As water conduits continue to age, cities are undergoing the arduous and expensive task of replacing it.

In Pocomoke City, Md., the replacements are meant to improve drinking water quality, Delmarva Peninsula TV station WBOC reports. Faucets spewing brown water and leaving stains in sinks are not uncommon in the city, whose pipes are up to 80 years old.

"This has gotten to the point where this is unacceptable to our residents and we're charging to supply water to them," Pocomoke City Manager Robert Cowger told WBOC. "Between replacing these pipes and the new pipes I feel 99 percent the problem is resolved.” 

The replacement project, a top priority for the city, will cost about $1 million, according to WBOC.  

In Duluth, Minn., leaky water pipes are a problem for the city’s aging water piping infrastructure, the Minneapolis Star Tribune reports. But funding those repairs is a challenge, too.

While the city used grants and loans to fund a large wastewater system upgrade several years ago, the Duluth Public Utilities Commission recently decided to increase water volume rates 4.7 percent each year for six years, according to the Star Tribune. That increase will allow it to replace about 4.3 miles of piping — about 1 percent of its system — per year.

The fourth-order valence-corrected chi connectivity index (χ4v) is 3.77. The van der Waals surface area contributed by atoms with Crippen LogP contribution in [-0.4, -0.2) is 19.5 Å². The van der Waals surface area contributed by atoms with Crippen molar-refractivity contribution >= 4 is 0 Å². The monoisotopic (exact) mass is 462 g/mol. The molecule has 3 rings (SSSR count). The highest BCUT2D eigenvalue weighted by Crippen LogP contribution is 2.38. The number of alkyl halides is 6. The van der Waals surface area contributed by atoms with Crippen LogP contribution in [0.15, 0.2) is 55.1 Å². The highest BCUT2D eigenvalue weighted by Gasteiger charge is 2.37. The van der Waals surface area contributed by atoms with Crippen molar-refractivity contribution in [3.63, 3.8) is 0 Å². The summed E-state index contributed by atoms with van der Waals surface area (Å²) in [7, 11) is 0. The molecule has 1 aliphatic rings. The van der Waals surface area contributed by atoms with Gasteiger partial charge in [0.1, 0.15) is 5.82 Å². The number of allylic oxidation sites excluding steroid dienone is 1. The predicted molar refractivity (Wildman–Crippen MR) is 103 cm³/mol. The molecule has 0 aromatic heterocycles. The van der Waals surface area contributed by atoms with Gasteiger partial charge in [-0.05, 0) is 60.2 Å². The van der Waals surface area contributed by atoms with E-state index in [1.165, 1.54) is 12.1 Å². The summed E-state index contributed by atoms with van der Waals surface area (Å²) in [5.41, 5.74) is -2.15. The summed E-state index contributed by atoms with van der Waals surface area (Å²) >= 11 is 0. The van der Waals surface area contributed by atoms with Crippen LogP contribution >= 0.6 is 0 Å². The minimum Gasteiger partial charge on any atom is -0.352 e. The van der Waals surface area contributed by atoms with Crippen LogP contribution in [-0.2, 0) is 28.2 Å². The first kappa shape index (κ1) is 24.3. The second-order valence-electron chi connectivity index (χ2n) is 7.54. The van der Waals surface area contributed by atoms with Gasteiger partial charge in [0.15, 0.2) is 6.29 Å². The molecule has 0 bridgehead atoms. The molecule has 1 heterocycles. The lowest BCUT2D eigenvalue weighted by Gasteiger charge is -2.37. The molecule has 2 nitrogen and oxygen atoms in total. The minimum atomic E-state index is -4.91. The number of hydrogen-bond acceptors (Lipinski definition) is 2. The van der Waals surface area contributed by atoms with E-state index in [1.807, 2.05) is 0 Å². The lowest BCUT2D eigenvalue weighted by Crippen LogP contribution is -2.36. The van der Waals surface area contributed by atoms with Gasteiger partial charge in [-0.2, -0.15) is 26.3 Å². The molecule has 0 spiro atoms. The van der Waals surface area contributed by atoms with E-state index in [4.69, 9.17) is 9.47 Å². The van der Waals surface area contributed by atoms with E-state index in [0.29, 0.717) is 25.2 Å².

“Cities are getting to the point where, really, it’s costing them a lot of money to deal with it in a piecemeal fashion, and they’re sort of facing up to and taking on these larger projects,” Jeff Freeman, executive director of the Minnesota Public Facilities Authority, told the Star Tribune.

Some state initiatives, like New York’s $2.5 Clean Water Infrastructure Act of 2017, are helping their municipalities replace water infrastructure through dedicated grants, according to the Poughkeepsie Journal and a New York State news release.  

A component of the act, the New York State Department of Health’s Lead Service Line Replacement Program, awarded $20 million to 25 municipalities in November, according to a New York State news release. 

Poughkeepsie, N.Y., is receiving $544,745 to replace its lead service lines, the Journal reports. Mayor Rob Rolison is convening a team of city, county and state officials to create a plan for the replacement. "We are going to work with our partners on this and see what we may be able to address in the short term and the long term,” Rolison told the Journal.

“The topic of lead and lead pipes has been certainly something people had been talking about, and we certainly were appreciative of the state making the city eligible,” Rolison told the Journal.

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